A Closer Look at the Correlation Between Google Trends and Initial Unemployment Insurance Claims
Since the onset of the pandemic, there has been growing interest in tracking labor market activity with “big data” sources like Google Trends.1 Just as an example, one can track how the number of Google searches with the term unemployment office has changed over the past week for the Chicago metro area or explore how unemployment became one of the top searched issues across the U.S. during the early months of the pandemic here.
Financial Incentives, Hospital Care, and Health Outcomes: Evidence from Fair Pricing Laws
It is often assumed that financial incentives of healthcare providers affect the care they deliver, but this issue is surprisingly difficult to study. The recent enactment of state laws that limit how much hospitals can charge uninsured patients provide a unique opportunity. Using an event study framework and panel data from the Nationwide Inpatient Sample, we examine whether these regulations lead to reductions in the amount and quality of care given to uninsured patients. We find that the introduction of a fair pricing law leads to a seven to nine percent reduction in the average length of ...
Nontraditional Insurance and Risks to Financial Stability
Do insurance companies pose a threat to financial stability? Historically, the answer has been no. But the insurance industry?s expansion into nontraditional activities has prompted reconsideration.
Unintended Consequences of "Mandatory" Flood Insurance
We document that the quasi-mandatory U.S. flood insurance program reduces mortgage lending along both the extensive and intensive margins. We measure flood insurance mandates using FEMA flood maps, focusing on the discreet updates to these maps that can be made exogenous to true underlying flood risk. Reductions in lending are most pronounced for low-income and low-FICO borrowers, implying that the effects are at least partially driven by the added financial burden of insurance. Our results are also stronger among non-local or more-distant banks, who have a diminished ability to monitor local ...
Dissecting Idiosyncratic Earnings Risk
This paper examines whether nonlinear and non-Gaussian features of earnings dynamics are caused by hours or hourly wages. Our findings from the Norwegian administrative and survey data are as follows: (i) Nonlinear mean reversion in earnings is driven by the dynamics of hours worked rather than wages since wage dynamics are close to linear, while hours dynamics are nonlinear—negative changes to hours are transitory, while positive changes are persistent. (ii) Large earnings changes are driven equally by hours and wages, whereas small changes are associated mainly with wage shocks. (iii) ...
Measuring the Climate Risk Exposure of Insurers
Insurance companies can be exposed to climate-related physical risk through their operations and to transition risk through their $12 trillion of financial asset holdings. We assess the climate risk exposure of property and casualty (P&C) and life insurance companies in the U.S. We construct a novel physical risk factor by forming a portfolio of P&C insurers’ stocks, with each insurer’s weight reflecting their operational exposure to states associated with high physical climate risk. We then estimate the dynamic physical climate beta, representing the stock return sensitivity of each ...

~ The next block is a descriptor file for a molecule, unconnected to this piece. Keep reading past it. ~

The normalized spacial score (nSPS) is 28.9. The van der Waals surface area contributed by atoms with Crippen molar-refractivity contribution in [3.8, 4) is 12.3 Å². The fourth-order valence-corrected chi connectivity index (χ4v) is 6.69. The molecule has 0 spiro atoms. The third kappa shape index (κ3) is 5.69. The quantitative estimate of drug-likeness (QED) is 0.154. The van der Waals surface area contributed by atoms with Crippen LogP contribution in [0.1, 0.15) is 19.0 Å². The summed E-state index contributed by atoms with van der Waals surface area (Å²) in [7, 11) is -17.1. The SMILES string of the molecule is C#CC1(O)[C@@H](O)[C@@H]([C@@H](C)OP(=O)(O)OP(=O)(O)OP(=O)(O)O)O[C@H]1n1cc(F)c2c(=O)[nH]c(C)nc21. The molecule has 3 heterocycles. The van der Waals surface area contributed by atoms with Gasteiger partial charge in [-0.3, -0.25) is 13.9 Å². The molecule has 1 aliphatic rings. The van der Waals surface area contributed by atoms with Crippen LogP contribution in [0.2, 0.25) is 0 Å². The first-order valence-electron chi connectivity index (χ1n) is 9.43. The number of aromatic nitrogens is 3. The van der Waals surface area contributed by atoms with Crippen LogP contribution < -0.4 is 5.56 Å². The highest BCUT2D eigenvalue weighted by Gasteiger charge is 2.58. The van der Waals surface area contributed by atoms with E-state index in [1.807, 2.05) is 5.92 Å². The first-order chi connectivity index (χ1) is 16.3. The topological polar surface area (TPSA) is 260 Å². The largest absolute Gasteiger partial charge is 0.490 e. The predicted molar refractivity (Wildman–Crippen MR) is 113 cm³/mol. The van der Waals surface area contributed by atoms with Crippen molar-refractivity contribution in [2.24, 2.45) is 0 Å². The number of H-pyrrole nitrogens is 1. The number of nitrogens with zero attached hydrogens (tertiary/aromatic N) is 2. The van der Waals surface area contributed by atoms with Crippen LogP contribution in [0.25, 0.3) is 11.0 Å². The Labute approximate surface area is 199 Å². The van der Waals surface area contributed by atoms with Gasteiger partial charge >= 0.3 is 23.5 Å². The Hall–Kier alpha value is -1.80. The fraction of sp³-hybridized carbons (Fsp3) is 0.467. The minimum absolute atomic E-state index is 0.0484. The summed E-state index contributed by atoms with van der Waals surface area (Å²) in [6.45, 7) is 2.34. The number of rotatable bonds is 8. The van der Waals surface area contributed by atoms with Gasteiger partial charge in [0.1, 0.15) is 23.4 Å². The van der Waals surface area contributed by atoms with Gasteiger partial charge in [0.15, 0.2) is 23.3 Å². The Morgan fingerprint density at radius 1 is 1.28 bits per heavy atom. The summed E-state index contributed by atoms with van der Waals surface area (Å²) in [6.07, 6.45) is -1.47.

How Well Insured Are Older Americans?
Using a combination of survey and administrative data, we calculate the portion of medical expenditures that retirees pay out of pocket. We find that retirees are mostly well insured against medical spending risk, with over 80 percent of their spending covered by Medicare, Medicaid or other insurers. We also find, however, that individuals with extremely high medical expenses pay a larger — not smaller — share out of pocket than those with more average expenses. Much of this difference is attributable to nursing home stays, which are typically uncovered by most insurers.
Moving Out of a Flood Zone? That May Be Risky!
An often-overlooked aspect of flood-plain mapping is the fact that these maps designate stark boundaries, with households falling either inside or outside of areas designated as “flood zones.” Households inside flood zones must insure themselves against the possibility of disasters. However, costly insurance may have pushed lower-income households out of areas officially designated a flood risk and into physically adjacent areas. While not designated an official flood risk, Federal Emergency Management Agency (FEMA) and disaster data shows that these areas are still at considerable risk ...
Anxiety in the face of risk
We model an ?anxious? agent as one who is more risk averse with respect to imminent risks than with respect to distant risks. Based on a utility function that captures individual subjects? behavior in experiments, we provide a tractable theory relaxing the restriction of constant risk aversion across horizons and show that it generates rich implications. We first apply the model to insurance markets and explain the high premia for short-horizon insurance. Then, we show that costly delegated portfolio management, investment advice, and withdrawal fees emerge as endogenous features and ...
How Much Risk Do Variable Annuity Guarantees Pose to Life Insurers?
Over the past two decades, guarantees that protect variable annuities? balances when their underlying investments perform poorly have become quite popular. Collectively, these guarantees can pose a sizable risk to life insurers. This article explores the different types of variable annuity guarantees, the extent of the risk they pose to insurers, and the practices used by insurers to mitigate against such risk.